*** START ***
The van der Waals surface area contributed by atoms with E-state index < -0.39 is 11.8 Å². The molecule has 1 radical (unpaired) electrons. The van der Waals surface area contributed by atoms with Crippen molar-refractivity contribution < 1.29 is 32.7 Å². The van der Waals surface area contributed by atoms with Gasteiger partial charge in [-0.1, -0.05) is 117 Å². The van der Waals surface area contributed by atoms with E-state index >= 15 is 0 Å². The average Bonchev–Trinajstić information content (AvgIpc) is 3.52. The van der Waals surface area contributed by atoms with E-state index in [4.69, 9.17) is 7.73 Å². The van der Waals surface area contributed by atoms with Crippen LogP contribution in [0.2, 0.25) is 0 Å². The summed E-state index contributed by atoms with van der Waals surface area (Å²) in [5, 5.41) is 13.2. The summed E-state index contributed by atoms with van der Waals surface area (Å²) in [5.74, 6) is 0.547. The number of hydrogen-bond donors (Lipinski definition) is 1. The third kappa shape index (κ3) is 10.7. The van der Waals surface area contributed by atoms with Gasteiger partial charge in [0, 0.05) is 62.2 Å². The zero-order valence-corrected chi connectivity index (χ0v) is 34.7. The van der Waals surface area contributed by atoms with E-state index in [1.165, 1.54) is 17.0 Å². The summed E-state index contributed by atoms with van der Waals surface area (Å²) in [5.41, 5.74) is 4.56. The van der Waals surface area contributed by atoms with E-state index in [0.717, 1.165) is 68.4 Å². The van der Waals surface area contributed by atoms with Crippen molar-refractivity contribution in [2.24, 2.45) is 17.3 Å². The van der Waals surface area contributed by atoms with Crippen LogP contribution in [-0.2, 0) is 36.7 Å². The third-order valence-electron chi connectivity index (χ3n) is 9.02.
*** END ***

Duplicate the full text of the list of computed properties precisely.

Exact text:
The van der Waals surface area contributed by atoms with E-state index < -0.39 is 11.8 Å². The molecule has 1 radical (unpaired) electrons. The van der Waals surface area contributed by atoms with Crippen molar-refractivity contribution < 1.29 is 32.7 Å². The van der Waals surface area contributed by atoms with Gasteiger partial charge in [-0.1, -0.05) is 117 Å². The van der Waals surface area contributed by atoms with E-state index >= 15 is 0 Å². The average Bonchev–Trinajstić information content (AvgIpc) is 3.52. The van der Waals surface area contributed by atoms with E-state index in [4.69, 9.17) is 7.73 Å². The van der Waals surface area contributed by atoms with Crippen LogP contribution in [0.2, 0.25) is 0 Å². The summed E-state index contributed by atoms with van der Waals surface area (Å²) in [5, 5.41) is 13.2. The summed E-state index contributed by atoms with van der Waals surface area (Å²) in [5.74, 6) is 0.547. The number of hydrogen-bond donors (Lipinski definition) is 1. The third kappa shape index (κ3) is 10.7. The van der Waals surface area contributed by atoms with Gasteiger partial charge in [0, 0.05) is 62.2 Å². The zero-order valence-corrected chi connectivity index (χ0v) is 34.7. The van der Waals surface area contributed by atoms with E-state index in [1.165, 1.54) is 17.0 Å². The summed E-state index contributed by atoms with van der Waals surface area (Å²) in [5.41, 5.74) is 4.56. The van der Waals surface area contributed by atoms with E-state index in [0.717, 1.165) is 68.4 Å². The van der Waals surface area contributed by atoms with Crippen molar-refractivity contribution in [2.24, 2.45) is 17.3 Å². The van der Waals surface area contributed by atoms with Crippen LogP contribution in [-0.2, 0) is 36.7 Å². The third-order valence-electron chi connectivity index (χ3n) is 9.02.